Dealing with dyslexia
12 October 2007Add to My Folder
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Jillian Harker reveals her top tips on teaching children with dyslexia
Around one in ten children experience dyslexic difficulties.
Many dyslexic children speak of the difference an understanding attitude can make. The school environment frequently focuses on tasks such children find difficult. Adults can choose to avoid problematic situations; children do not necessarily have such choices. Acknowledgement of the difficulties can be the first step in helping the child to begin managing them.
Make your teaching multi-sensory
Dyslexic children thrive best when teaching is multi-sensory. So ensure that concrete aids are available to scaffold learning. The children need to touch and feel letters, as well as see them and hear their sounds. They need counting aids that they can group and separate. Teaching should also be structured and cumulative, building on what has gone before. So endeavour to make overt links with previous knowledge.
Teaching times tables
Do not expect dyslexic children to learn times tables by heart. Instead, teach strategies to use a few key facts from a given table as springboards from which to work out others. In this way, the child can work from first base if poor memory fails them.
Use inventive over-learning
Over-learning is essential if the problems with short-term memory are to be minimised. Do not expect children to familiarise themselves with a new phonic pattern, for example, within the same time frame as other children. Provide ample opportunity to practise any new skill in different contexts. Repeating the same type of exercise over and over leads to boredom and switches the child off learning.
Dyslexic children thrive best when teaching is multi-sensory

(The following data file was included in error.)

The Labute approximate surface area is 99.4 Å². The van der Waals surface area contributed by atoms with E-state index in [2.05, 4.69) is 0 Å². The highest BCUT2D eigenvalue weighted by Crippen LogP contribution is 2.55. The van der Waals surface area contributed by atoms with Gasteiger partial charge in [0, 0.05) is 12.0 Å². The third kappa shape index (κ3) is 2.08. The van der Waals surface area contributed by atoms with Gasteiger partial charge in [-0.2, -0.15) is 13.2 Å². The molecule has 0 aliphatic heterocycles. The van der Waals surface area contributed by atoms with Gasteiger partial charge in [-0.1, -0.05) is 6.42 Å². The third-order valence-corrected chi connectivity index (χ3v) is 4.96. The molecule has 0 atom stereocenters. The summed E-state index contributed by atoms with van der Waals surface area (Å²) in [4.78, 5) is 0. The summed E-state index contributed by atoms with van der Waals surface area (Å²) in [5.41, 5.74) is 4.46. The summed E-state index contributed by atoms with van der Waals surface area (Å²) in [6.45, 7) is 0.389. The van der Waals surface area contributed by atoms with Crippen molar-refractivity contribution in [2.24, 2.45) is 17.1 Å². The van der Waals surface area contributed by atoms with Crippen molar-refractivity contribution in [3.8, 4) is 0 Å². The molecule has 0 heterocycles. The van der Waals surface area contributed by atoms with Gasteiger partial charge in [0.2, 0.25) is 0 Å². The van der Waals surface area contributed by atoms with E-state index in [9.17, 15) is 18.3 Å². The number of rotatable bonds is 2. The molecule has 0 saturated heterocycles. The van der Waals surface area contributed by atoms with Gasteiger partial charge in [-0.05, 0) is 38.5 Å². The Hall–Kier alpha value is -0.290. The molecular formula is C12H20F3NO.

Allow extra time
Do not patronise the child with low expectations, but do make allowances for extra time to produce a piece of written work. Always comment on content first.
Think of alternatives to writing
Create opportunities for the child to demonstrate knowledge through oral responses, diagrams or shorter bullet points. Allow some work to be recorded onto tape rather than written.
Research has demonstrated greater improvements in reading when phonological awareness programmes are implemented alongside reading schemes. Also, ensure that any reading material provided for the class includes books that have lower level text but with a high interest level.
Banish negative connotations
Encourage understanding of the issues, both with the dyslexic child and among their peers. Help children to understand that dyslexia has nothing to do with intelligence and that having difficulties with reading and spelling do not mean that you are ‘stupid’.
Foster their talents
Foster any particular talents – artistic, sporting or dramatic. Success in other areas will boost self-esteem and help the child to make the greater effort needed to master more problematic skills.
Make yourself knowledgeable. The more you know, the more effective help you will be able to provide.